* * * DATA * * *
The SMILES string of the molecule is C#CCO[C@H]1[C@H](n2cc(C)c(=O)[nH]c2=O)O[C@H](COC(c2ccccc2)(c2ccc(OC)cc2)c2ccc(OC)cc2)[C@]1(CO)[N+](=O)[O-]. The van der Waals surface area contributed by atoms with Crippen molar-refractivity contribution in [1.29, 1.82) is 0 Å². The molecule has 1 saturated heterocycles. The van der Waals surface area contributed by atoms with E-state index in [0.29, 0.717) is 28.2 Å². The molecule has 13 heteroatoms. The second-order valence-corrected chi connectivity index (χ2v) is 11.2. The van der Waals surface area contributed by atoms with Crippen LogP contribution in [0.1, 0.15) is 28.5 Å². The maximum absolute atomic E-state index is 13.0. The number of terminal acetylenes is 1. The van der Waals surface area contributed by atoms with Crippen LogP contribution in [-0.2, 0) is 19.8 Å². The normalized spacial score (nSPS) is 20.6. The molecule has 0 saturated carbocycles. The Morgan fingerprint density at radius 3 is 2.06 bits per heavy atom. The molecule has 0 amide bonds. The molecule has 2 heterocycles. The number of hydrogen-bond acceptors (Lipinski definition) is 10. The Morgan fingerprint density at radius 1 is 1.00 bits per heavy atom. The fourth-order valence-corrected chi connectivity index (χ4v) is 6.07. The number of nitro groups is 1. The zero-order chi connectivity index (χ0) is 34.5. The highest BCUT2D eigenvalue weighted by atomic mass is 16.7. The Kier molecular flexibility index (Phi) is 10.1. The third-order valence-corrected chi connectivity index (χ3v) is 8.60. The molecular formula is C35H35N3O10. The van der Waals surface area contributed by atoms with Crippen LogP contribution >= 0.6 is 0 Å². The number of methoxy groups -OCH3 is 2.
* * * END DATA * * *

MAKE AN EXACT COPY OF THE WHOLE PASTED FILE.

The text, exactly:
The SMILES string of the molecule is C#CCO[C@H]1[C@H](n2cc(C)c(=O)[nH]c2=O)O[C@H](COC(c2ccccc2)(c2ccc(OC)cc2)c2ccc(OC)cc2)[C@]1(CO)[N+](=O)[O-]. The van der Waals surface area contributed by atoms with Crippen molar-refractivity contribution in [1.29, 1.82) is 0 Å². The molecule has 1 saturated heterocycles. The van der Waals surface area contributed by atoms with E-state index in [0.29, 0.717) is 28.2 Å². The molecule has 13 heteroatoms. The second-order valence-corrected chi connectivity index (χ2v) is 11.2. The van der Waals surface area contributed by atoms with Crippen LogP contribution in [0.1, 0.15) is 28.5 Å². The maximum absolute atomic E-state index is 13.0. The number of terminal acetylenes is 1. The van der Waals surface area contributed by atoms with Crippen LogP contribution in [-0.2, 0) is 19.8 Å². The normalized spacial score (nSPS) is 20.6. The molecule has 0 saturated carbocycles. The Morgan fingerprint density at radius 3 is 2.06 bits per heavy atom. The molecule has 0 amide bonds. The molecule has 2 heterocycles. The number of hydrogen-bond acceptors (Lipinski definition) is 10. The Morgan fingerprint density at radius 1 is 1.00 bits per heavy atom. The fourth-order valence-corrected chi connectivity index (χ4v) is 6.07. The number of nitro groups is 1. The zero-order chi connectivity index (χ0) is 34.5. The highest BCUT2D eigenvalue weighted by atomic mass is 16.7. The Kier molecular flexibility index (Phi) is 10.1. The third-order valence-corrected chi connectivity index (χ3v) is 8.60. The molecular formula is C35H35N3O10. The van der Waals surface area contributed by atoms with Crippen LogP contribution >= 0.6 is 0 Å². The number of methoxy groups -OCH3 is 2.